He would drive his first
race behind the wheel of a hot rod fitted with a flathead Ford V8.
Would break land speed records at the Bonneville Salt Flats in
1954. Would finish a respectable second place driving an
Aston-Martin DBR3 against C-type Jags at Aintree. Would ride with
the Aston-Martin team at LeMans in 1954. Would win at Torrey Pines
with a 4.1 liter Mexico Ferrari. Would become Sports Illustrated's
1956 "Sports Car Driver of the Year". And the magazine's "Driver
of the Year" in 1957. Would win a 100 mile race at Riverside in a
V8 Maserati. Would co-drive an Aston-Martin DBR 1/300 and win the
coveted 24 hours of LeMans. Would drive a Scarab to first place at
Continental Divide Raceways in 1960. And in his last year of
racing, would win the USAC Driving Championship for 1960. Unable
to compete with a deteriorating heart condition, his final lap in
racing was now history. Fortunately for car lovers, a new path was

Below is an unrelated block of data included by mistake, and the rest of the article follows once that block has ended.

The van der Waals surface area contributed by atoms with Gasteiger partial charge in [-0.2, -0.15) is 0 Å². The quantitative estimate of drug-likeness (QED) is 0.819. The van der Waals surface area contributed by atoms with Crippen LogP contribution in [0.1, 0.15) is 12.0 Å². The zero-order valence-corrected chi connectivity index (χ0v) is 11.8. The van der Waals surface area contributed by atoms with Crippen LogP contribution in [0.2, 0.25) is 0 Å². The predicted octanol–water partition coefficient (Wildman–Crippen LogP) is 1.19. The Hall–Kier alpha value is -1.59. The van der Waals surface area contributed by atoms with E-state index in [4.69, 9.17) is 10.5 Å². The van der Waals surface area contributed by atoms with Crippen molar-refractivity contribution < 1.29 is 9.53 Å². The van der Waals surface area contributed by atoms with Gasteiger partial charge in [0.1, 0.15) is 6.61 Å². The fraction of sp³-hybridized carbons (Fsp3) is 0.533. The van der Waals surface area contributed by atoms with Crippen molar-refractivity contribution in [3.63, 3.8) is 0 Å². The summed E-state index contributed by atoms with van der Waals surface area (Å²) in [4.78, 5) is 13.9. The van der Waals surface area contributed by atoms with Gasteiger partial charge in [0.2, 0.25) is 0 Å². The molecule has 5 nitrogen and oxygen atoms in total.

about to begin.
His racing career now over,
Shelby set his sites on automotive design. On creating cars that
would be faster, lighter, more nimble, and able to win against the
world's best.. The result of this quest: The Shelby Cobra. In
1965, the Shelby-American Team, racing Cobra's at the 12 Heures De
Reims in France, scored enough points to win the prestigious FIA
World Championship of GT cars. Taking the title virtually owned by
Ferrari for a decade. Building on their success, the
Shelby-American Team began racing Ford GT40's in international
competition. The result? A win at the LeMans 24 hour race In 1966.
And another in 1967. At the request of Ford, Shelby began
developing a high-performance Mustang for the street and track.
The popular success of the Shelby Mustangs of 1965-1970 were, in
large part, the result of Shelby's racing and design skills. But
Shelby's vision of building another high-performance car would
continue. Serving as the guiding inspiration, in the 90's, Shelby
American developed the awesome Shelby Series 1, the fastest car
ever tested in the standing measured mile. Shelby also helped
Chrysler develop the fast, sleek and powerful Viper. It was
achievements like these that led to Carroll Shelby's induction
into the Automotive Hall of Fame in 1992. Not bad for a guy from
Leesburg, Texas who began his career racing hot rods.
Carroll Shelby has again
turned his attention to making high-performance cars that will be
the standard for future generations. Will he be successful? If
past performance is any indication of future results, we have only
four words of advice: FASTEN YOUR SEAT BELTS.